The King and his subjects

From Tena:

here’s a very good op-ed from the Boston Globe, about Bush and Cindy Sheehan.

Mr. Bush, let’s talk

By Joan Vennochi, Globe Columnist �|� August 9, 2005

AMERICA HAS a president, not a king. But just like royalty, the nation’s commander in chief can keep his distance from the common man or woman.

Cindy Sheehan, the mother of a son who died in Iraq, is camped out in Crawford, Texas, trying to get a face-to-face meeting with the vacationing George W. Bush. She wants to tell the president that he should pull all American troops out of Iraq. Her son, Casey, was killed at age 24 in the Sadr City section of Baghdad on April 4, 2004.

The police blocked her a few miles from the Bush ranch. On Saturday, two Bush administration officials were dispatched to speak to her. But Sheehan says she will not leave until she sees the president. ”I plan on staying here the entire month of August or until he comes out to talk to me,” she told USA Today.

Democracy in America begins with a very intimate connection between the people and those who seek to represent them. In the initial quest for votes, those running for elective office, including the presidency, will talk and meet with virtually anyone. There is no coffee hour too small to attend nor person too humble to approach. Once the vote-seeker wins office, it’s a different story. The walls go up. The doors lock. The distance grows.

We’ve been fighting in this country since the Revolutionary War to have a form of government that is the opposite of an aristocracy. We’ve been only partially successful at the best of times. These aren’t the best of times, needless to say. We have one huge goddamned king-sized battle going on right now over whether we are going to be ruled or governed.

So far, Bush is winning this war. When he returned to Crawford to start his 500th or so vacation, people were told they couldn’t look at the Emperor Bush when he got there. Since when are Americans not allowed to look at their leaders? Our leaders are supposed to remember that they work for us, not the other way around.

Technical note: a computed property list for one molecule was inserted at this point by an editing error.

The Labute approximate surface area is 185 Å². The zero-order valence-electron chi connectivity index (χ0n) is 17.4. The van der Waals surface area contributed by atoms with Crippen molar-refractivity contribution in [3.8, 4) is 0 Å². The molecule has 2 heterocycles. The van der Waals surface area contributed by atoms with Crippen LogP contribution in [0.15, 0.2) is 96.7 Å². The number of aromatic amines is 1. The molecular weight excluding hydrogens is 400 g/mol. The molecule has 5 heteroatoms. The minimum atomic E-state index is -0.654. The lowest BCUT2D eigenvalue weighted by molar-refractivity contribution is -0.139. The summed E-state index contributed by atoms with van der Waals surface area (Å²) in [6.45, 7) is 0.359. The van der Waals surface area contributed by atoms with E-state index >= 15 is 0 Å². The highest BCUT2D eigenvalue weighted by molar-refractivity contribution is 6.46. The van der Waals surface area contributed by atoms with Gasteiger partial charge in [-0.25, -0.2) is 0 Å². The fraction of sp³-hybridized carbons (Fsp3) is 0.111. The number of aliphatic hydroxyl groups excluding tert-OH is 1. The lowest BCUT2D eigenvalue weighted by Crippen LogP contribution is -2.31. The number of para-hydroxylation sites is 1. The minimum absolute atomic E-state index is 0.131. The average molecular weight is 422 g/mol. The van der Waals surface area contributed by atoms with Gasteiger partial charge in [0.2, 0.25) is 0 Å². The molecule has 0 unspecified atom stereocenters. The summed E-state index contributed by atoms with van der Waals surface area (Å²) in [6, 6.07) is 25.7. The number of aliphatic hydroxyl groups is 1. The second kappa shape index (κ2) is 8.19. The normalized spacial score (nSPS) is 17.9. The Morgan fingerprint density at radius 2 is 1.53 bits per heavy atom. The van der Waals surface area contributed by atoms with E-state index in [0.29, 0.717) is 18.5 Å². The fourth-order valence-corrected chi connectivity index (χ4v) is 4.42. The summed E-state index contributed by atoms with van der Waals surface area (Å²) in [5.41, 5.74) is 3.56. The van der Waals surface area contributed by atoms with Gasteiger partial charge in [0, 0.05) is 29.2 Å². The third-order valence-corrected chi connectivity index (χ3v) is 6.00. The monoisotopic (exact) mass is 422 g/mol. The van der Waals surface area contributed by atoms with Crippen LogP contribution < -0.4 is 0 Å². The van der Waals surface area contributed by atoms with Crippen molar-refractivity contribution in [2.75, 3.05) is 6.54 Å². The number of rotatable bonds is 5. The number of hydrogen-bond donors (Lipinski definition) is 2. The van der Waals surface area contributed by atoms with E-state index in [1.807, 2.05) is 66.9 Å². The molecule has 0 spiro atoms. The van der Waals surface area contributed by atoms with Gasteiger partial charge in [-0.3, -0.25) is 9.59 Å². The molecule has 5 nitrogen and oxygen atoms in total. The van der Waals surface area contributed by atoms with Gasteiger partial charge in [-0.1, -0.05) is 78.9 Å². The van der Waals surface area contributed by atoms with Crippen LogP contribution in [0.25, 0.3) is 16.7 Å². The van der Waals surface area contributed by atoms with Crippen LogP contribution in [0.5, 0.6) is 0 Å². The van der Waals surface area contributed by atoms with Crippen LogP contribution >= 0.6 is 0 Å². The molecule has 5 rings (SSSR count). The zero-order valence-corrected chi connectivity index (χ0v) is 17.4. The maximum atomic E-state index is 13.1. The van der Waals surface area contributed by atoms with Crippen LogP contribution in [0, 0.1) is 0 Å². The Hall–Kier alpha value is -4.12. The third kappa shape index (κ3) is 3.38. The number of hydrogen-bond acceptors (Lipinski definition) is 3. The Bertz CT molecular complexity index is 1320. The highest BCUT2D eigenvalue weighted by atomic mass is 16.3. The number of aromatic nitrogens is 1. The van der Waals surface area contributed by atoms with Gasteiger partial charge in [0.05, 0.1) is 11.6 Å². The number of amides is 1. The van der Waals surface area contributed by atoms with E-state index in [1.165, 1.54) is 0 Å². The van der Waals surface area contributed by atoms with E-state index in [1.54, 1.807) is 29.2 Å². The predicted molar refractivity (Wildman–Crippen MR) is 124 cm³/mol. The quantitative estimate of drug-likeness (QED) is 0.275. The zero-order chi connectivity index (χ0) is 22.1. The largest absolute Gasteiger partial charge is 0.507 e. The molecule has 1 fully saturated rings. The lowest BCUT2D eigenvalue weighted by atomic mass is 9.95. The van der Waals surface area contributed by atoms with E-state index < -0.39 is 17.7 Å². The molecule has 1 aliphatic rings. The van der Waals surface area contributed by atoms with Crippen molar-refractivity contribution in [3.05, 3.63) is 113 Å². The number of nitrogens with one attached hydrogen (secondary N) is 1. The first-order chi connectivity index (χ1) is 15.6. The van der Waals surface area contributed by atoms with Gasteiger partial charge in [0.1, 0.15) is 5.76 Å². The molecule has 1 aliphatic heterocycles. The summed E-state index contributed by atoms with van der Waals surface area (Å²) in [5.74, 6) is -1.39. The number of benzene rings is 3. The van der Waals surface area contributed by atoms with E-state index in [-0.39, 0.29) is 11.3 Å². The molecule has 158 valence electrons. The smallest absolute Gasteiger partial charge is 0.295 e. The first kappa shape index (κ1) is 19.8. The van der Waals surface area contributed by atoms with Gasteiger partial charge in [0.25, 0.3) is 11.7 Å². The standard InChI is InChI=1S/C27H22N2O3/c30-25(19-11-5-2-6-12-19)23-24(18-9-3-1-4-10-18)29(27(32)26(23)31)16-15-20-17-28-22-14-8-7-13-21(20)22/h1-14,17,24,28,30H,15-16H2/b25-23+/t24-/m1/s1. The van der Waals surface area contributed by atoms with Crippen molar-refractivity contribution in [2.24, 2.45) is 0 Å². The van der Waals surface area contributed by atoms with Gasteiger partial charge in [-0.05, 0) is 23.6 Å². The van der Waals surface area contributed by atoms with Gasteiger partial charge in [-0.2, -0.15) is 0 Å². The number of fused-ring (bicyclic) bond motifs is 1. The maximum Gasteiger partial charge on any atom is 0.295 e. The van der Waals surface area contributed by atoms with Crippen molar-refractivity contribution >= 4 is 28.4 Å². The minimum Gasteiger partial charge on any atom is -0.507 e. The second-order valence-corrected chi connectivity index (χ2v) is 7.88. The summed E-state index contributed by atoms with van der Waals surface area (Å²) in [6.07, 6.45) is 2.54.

Of course, in addition to being convinced of his own Divine Right of Republican Presidents, Bush is a coward. Very noticeably so. I suspect that it is this cowardice that keeps him from meeting with Cindy Sheehan, rather than his deeply held conviction in his own entitlement. But whatever the reason, this is the perfect example of how the Imperial Republicans handle the presidency. Remember Poppy at the helm of his cigarette boat, racing up and down the coast of Maine during the first gulf war? That’s how much the Bushes think of our military, who are fighting and dying thousands of miles from home.

At the heart of the matter, the war is somewhat beside the point here. The point is this: America is a democracy and the president holds that office at our pleasure, not his own. He by god should be required to come out from behind that damned wall and talk to this mother, whose son has been killed at his command, in a war he started.

Of course, we all know he won’t do it. The Bushes don’t like to be breathed on by honest to god Americans. That’s entirely too democratic for people of such privilege. And entirely too much “hard work” for Chickenshit George, the President who doesn’t ever have to explain anything.